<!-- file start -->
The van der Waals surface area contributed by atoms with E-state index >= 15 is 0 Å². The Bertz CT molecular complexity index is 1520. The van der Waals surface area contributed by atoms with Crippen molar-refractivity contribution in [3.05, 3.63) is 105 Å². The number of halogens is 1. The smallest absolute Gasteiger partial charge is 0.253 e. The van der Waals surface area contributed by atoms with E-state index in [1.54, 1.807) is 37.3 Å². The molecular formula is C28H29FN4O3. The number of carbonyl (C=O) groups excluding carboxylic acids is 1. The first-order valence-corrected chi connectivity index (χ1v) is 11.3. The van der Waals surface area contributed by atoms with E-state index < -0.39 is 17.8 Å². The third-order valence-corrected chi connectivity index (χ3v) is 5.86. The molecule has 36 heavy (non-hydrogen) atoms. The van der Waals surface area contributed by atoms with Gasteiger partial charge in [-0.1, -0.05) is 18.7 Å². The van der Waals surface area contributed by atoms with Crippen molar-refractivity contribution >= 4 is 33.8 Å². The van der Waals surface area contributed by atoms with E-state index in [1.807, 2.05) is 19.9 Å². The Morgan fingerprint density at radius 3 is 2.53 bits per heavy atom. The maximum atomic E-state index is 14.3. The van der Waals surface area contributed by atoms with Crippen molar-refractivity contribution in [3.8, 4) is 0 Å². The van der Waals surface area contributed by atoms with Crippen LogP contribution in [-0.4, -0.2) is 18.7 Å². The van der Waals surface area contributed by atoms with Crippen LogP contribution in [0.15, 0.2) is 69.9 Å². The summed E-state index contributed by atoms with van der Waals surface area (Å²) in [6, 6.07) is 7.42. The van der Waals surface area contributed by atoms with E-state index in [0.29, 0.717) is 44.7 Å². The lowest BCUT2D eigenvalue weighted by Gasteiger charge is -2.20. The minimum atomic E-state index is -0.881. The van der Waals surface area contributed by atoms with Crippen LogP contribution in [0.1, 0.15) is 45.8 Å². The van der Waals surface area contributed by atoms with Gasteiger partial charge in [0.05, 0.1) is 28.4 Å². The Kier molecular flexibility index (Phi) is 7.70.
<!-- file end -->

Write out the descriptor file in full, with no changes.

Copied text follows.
The van der Waals surface area contributed by atoms with E-state index >= 15 is 0 Å². The Bertz CT molecular complexity index is 1520. The van der Waals surface area contributed by atoms with Crippen molar-refractivity contribution in [3.05, 3.63) is 105 Å². The number of halogens is 1. The smallest absolute Gasteiger partial charge is 0.253 e. The van der Waals surface area contributed by atoms with E-state index in [1.54, 1.807) is 37.3 Å². The molecular formula is C28H29FN4O3. The number of carbonyl (C=O) groups excluding carboxylic acids is 1. The first-order valence-corrected chi connectivity index (χ1v) is 11.3. The van der Waals surface area contributed by atoms with E-state index < -0.39 is 17.8 Å². The third-order valence-corrected chi connectivity index (χ3v) is 5.86. The molecule has 36 heavy (non-hydrogen) atoms. The van der Waals surface area contributed by atoms with Gasteiger partial charge in [-0.1, -0.05) is 18.7 Å². The van der Waals surface area contributed by atoms with Crippen molar-refractivity contribution >= 4 is 33.8 Å². The van der Waals surface area contributed by atoms with E-state index in [1.807, 2.05) is 19.9 Å². The Morgan fingerprint density at radius 3 is 2.53 bits per heavy atom. The maximum atomic E-state index is 14.3. The van der Waals surface area contributed by atoms with Crippen molar-refractivity contribution in [3.8, 4) is 0 Å². The van der Waals surface area contributed by atoms with Crippen LogP contribution in [-0.4, -0.2) is 18.7 Å². The van der Waals surface area contributed by atoms with Crippen LogP contribution in [0.15, 0.2) is 69.9 Å². The summed E-state index contributed by atoms with van der Waals surface area (Å²) in [6, 6.07) is 7.42. The van der Waals surface area contributed by atoms with E-state index in [0.29, 0.717) is 44.7 Å². The lowest BCUT2D eigenvalue weighted by Gasteiger charge is -2.20. The minimum atomic E-state index is -0.881. The van der Waals surface area contributed by atoms with Crippen LogP contribution in [0.1, 0.15) is 45.8 Å². The van der Waals surface area contributed by atoms with Gasteiger partial charge in [0.05, 0.1) is 28.4 Å². The Kier molecular flexibility index (Phi) is 7.70.